In Matt. 27:9-10, more than one prophet is cited in a quote; yet only one is mentioned by name. In 2 Chron. 36:21, the first part of the verse is drawn from Lev. 26:34-35, the second is from Jer. 25:12, yet only Jeremiah is listed.
What does this tell us? That it was an accepted practice to list the prophet who was making the main point. Composite attributions suit a common practice of Jewish exegetes. Z. H. Chages in The Student's Guide to the Talmud [172ff] relates a practice of the rabbis of quoting various persons under one and the same name. The rabbis "adopted as one of their methods that of calling different personages by one and the same name if they found them akin in any feature of their characters or activities or if they found a similarity between any of their actions."
Thus for example Malachi and Ezra are said to be the "same person" (Meg. 15a) because they both say similar things (Mal. 2:2, Ez. 10:2). Chages gives examples of as many as three people being treated as one person because of such similarities.
The purpose of this collapsing down of identities was to enact a principle of praising the righteous and pious, and honoring those due such praise. Thus when Mark attributes the words of Malachi to Isaiah, he is enacting this principle by essentially melding the two prophets and giving attribution to the one who is the most deserving of honor and praise. This example also explains why, as noted below, Jeremiah was used similarly by the Talmud and by Matthew.
A reader sent me this from Noel Weeks, PhD in ancient history and languages at Brandeis University under Cyrus Gordon, as it appeared in Australian Presbyterian, February, 2009, which sums it up well:
Let me tell you a story about when I was doing my PhD at Brandeis University in Boston. Brandeis is a leading Jewish university. I remember sitting in a lecture by a very fine Jewish scholar, Nahum Sarna, who was talking about the canon of the Old Testament as it was understood in early Judaism. One of the topics he touched on was the order of the books. He said, "Well, you know that there was a period in which Jeremiah was regarded as the first book of the prophets."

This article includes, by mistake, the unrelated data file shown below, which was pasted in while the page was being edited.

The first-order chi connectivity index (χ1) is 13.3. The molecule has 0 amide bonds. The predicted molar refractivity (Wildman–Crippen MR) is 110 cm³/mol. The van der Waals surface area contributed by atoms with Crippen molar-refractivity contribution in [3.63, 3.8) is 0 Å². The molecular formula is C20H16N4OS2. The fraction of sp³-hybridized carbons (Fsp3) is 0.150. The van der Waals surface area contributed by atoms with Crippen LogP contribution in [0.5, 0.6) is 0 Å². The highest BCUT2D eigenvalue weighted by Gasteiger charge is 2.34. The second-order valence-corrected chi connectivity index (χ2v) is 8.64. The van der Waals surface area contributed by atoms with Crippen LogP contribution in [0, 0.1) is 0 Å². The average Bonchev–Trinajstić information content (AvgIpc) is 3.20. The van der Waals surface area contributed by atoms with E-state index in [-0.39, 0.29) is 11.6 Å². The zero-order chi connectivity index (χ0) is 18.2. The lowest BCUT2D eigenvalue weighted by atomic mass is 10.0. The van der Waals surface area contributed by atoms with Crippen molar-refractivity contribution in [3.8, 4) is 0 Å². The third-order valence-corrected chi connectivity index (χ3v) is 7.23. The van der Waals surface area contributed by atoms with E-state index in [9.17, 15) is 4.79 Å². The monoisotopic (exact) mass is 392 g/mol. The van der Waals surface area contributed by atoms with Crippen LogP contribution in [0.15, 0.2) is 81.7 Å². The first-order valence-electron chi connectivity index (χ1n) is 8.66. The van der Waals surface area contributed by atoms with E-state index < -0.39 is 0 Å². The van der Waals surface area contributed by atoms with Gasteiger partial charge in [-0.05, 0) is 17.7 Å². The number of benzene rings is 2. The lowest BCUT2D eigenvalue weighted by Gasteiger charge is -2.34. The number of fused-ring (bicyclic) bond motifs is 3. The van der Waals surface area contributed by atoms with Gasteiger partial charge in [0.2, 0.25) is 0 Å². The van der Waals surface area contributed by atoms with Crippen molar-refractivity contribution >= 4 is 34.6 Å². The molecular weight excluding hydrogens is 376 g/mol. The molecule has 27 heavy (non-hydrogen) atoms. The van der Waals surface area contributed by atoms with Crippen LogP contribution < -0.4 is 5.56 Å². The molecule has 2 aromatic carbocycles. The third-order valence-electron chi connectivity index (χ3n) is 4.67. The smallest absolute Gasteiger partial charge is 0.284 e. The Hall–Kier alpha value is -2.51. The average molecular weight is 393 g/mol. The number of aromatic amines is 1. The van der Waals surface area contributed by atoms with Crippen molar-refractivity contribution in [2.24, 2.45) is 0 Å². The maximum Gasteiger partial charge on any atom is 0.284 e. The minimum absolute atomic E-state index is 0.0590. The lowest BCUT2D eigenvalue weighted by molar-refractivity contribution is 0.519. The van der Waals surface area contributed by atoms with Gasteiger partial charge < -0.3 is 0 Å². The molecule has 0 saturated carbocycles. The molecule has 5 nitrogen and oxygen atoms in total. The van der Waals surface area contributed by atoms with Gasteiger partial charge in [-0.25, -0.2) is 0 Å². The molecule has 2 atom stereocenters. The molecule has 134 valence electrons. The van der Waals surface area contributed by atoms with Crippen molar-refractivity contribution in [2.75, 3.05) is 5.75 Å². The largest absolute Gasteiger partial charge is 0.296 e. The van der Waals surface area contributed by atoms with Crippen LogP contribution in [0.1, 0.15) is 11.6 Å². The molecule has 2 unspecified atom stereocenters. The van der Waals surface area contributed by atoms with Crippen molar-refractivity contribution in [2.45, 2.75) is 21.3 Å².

Of course, nobody in the class knew that. Anyway, he continued, "One proof is that you have a quote from Zechariah quoted as being from Jeremiah because in the Jewish way of labelling things you call a book by its first few words, and you call a collection of books by the first book in that collection. Thus one of the evidences that we have of Jeremiah being the first book of the prophets in the first century is the New Testament." I was sitting there thinking, "This Jewish audience doesn’t understand why that’s an important question, because this particular text has been held up as proof that there are errors in the New Testament. All it says is that the New Testament is a Jewish document. It is speaking in the language that Jews would speak and understand."
I was alerted to a rather pathetic attempt to respond to the above by a wannabe fundamentalist apologist named John Tors. The limited academic capacity of Tors is well illustrated by his comment, "it seems to be a strange argument to say that an untruth is not an untruth if people in the day had a standard practice of saying certain things that were not true." This head-in-sand attitude mirrors that of Norman Geisler in his attacks on Mike Licona; like Geisler, Tors is oblivious to the obvious point that the "true/not true" dichotomy is inapplicable to literary conventions like the ones under discussion here. It is like saying a painting by Picasso is "true" or "false."
Doing his very best to demonstrate risible miseducation, Tors replies to the example of 2 Chronicles 36:21 and huffs that, "this verse does not contain any quotes at all." Tors does his best to minimize the harsh reality; as I note, there are direct quotes made, and Tors now backpedals like a madman, claiming he "actually showed why these are not quotations, as should be obvious to any fair-minded person," where evidently "fair-minded people" are those as misinformed as Tors is.